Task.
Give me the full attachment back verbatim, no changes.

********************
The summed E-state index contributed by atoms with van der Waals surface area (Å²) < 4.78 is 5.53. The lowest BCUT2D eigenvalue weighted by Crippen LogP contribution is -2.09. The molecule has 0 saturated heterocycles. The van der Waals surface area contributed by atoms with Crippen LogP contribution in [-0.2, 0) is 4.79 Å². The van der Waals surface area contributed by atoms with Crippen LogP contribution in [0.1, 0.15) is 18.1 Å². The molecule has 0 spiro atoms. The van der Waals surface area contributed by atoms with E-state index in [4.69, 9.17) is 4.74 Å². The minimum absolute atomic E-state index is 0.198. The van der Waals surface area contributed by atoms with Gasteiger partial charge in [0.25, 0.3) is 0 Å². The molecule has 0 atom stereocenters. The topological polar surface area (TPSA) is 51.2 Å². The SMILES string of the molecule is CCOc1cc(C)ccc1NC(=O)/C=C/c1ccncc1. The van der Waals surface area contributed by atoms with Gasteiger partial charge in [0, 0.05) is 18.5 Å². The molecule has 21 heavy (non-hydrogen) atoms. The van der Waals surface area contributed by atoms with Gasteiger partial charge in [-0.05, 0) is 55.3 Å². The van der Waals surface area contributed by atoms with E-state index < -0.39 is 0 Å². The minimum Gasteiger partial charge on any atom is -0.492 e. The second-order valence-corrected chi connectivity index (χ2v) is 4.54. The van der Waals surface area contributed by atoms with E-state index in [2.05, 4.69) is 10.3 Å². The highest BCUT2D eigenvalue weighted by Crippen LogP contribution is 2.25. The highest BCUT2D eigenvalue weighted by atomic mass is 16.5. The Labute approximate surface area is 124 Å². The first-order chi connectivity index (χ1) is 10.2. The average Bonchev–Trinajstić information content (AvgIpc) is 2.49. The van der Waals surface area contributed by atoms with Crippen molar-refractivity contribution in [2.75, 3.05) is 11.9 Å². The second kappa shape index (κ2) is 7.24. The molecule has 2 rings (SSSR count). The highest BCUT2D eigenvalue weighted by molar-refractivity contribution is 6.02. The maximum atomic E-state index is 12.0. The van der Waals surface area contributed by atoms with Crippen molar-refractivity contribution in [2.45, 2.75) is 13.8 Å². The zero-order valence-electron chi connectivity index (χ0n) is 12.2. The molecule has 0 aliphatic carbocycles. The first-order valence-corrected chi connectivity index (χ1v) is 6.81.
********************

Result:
The summed E-state index contributed by atoms with van der Waals surface area (Å²) < 4.78 is 5.53. The lowest BCUT2D eigenvalue weighted by Crippen LogP contribution is -2.09. The molecule has 0 saturated heterocycles. The van der Waals surface area contributed by atoms with Crippen LogP contribution in [-0.2, 0) is 4.79 Å². The van der Waals surface area contributed by atoms with Crippen LogP contribution in [0.1, 0.15) is 18.1 Å². The molecule has 0 spiro atoms. The van der Waals surface area contributed by atoms with E-state index in [4.69, 9.17) is 4.74 Å². The minimum absolute atomic E-state index is 0.198. The van der Waals surface area contributed by atoms with Gasteiger partial charge in [0.25, 0.3) is 0 Å². The molecule has 0 atom stereocenters. The topological polar surface area (TPSA) is 51.2 Å². The SMILES string of the molecule is CCOc1cc(C)ccc1NC(=O)/C=C/c1ccncc1. The van der Waals surface area contributed by atoms with Gasteiger partial charge in [0, 0.05) is 18.5 Å². The molecule has 21 heavy (non-hydrogen) atoms. The van der Waals surface area contributed by atoms with Gasteiger partial charge in [-0.05, 0) is 55.3 Å². The van der Waals surface area contributed by atoms with E-state index < -0.39 is 0 Å². The minimum Gasteiger partial charge on any atom is -0.492 e. The second-order valence-corrected chi connectivity index (χ2v) is 4.54. The van der Waals surface area contributed by atoms with E-state index in [2.05, 4.69) is 10.3 Å². The highest BCUT2D eigenvalue weighted by Crippen LogP contribution is 2.25. The highest BCUT2D eigenvalue weighted by atomic mass is 16.5. The Labute approximate surface area is 124 Å². The first-order chi connectivity index (χ1) is 10.2. The average Bonchev–Trinajstić information content (AvgIpc) is 2.49. The van der Waals surface area contributed by atoms with Crippen molar-refractivity contribution in [2.75, 3.05) is 11.9 Å². The second kappa shape index (κ2) is 7.24. The molecule has 2 rings (SSSR count). The highest BCUT2D eigenvalue weighted by molar-refractivity contribution is 6.02. The maximum atomic E-state index is 12.0. The van der Waals surface area contributed by atoms with Crippen molar-refractivity contribution in [2.45, 2.75) is 13.8 Å². The zero-order valence-electron chi connectivity index (χ0n) is 12.2. The molecule has 0 aliphatic carbocycles. The first-order valence-corrected chi connectivity index (χ1v) is 6.81.